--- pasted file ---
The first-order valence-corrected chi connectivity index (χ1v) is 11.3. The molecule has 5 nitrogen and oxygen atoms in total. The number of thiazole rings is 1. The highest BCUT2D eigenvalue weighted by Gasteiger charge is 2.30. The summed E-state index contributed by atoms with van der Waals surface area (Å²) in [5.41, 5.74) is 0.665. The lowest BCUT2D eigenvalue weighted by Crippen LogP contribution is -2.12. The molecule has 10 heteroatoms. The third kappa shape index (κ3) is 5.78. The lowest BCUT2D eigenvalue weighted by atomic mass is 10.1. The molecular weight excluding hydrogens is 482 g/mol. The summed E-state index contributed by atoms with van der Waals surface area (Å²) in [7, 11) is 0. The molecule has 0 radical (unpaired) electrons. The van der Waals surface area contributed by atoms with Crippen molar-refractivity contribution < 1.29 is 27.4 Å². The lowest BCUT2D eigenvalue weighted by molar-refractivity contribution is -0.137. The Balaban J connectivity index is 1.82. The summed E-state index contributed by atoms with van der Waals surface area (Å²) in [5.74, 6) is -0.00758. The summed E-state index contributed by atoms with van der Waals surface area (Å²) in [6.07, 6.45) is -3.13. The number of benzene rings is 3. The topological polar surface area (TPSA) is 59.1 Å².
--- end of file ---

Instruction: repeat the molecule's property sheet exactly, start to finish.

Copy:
The first-order valence-corrected chi connectivity index (χ1v) is 11.3. The molecule has 5 nitrogen and oxygen atoms in total. The number of thiazole rings is 1. The highest BCUT2D eigenvalue weighted by Gasteiger charge is 2.30. The summed E-state index contributed by atoms with van der Waals surface area (Å²) in [5.41, 5.74) is 0.665. The lowest BCUT2D eigenvalue weighted by Crippen LogP contribution is -2.12. The molecule has 10 heteroatoms. The third kappa shape index (κ3) is 5.78. The lowest BCUT2D eigenvalue weighted by atomic mass is 10.1. The molecular weight excluding hydrogens is 482 g/mol. The summed E-state index contributed by atoms with van der Waals surface area (Å²) in [7, 11) is 0. The molecule has 0 radical (unpaired) electrons. The van der Waals surface area contributed by atoms with Crippen molar-refractivity contribution < 1.29 is 27.4 Å². The lowest BCUT2D eigenvalue weighted by molar-refractivity contribution is -0.137. The Balaban J connectivity index is 1.82. The summed E-state index contributed by atoms with van der Waals surface area (Å²) in [5.74, 6) is -0.00758. The summed E-state index contributed by atoms with van der Waals surface area (Å²) in [6.07, 6.45) is -3.13. The number of benzene rings is 3. The topological polar surface area (TPSA) is 59.1 Å².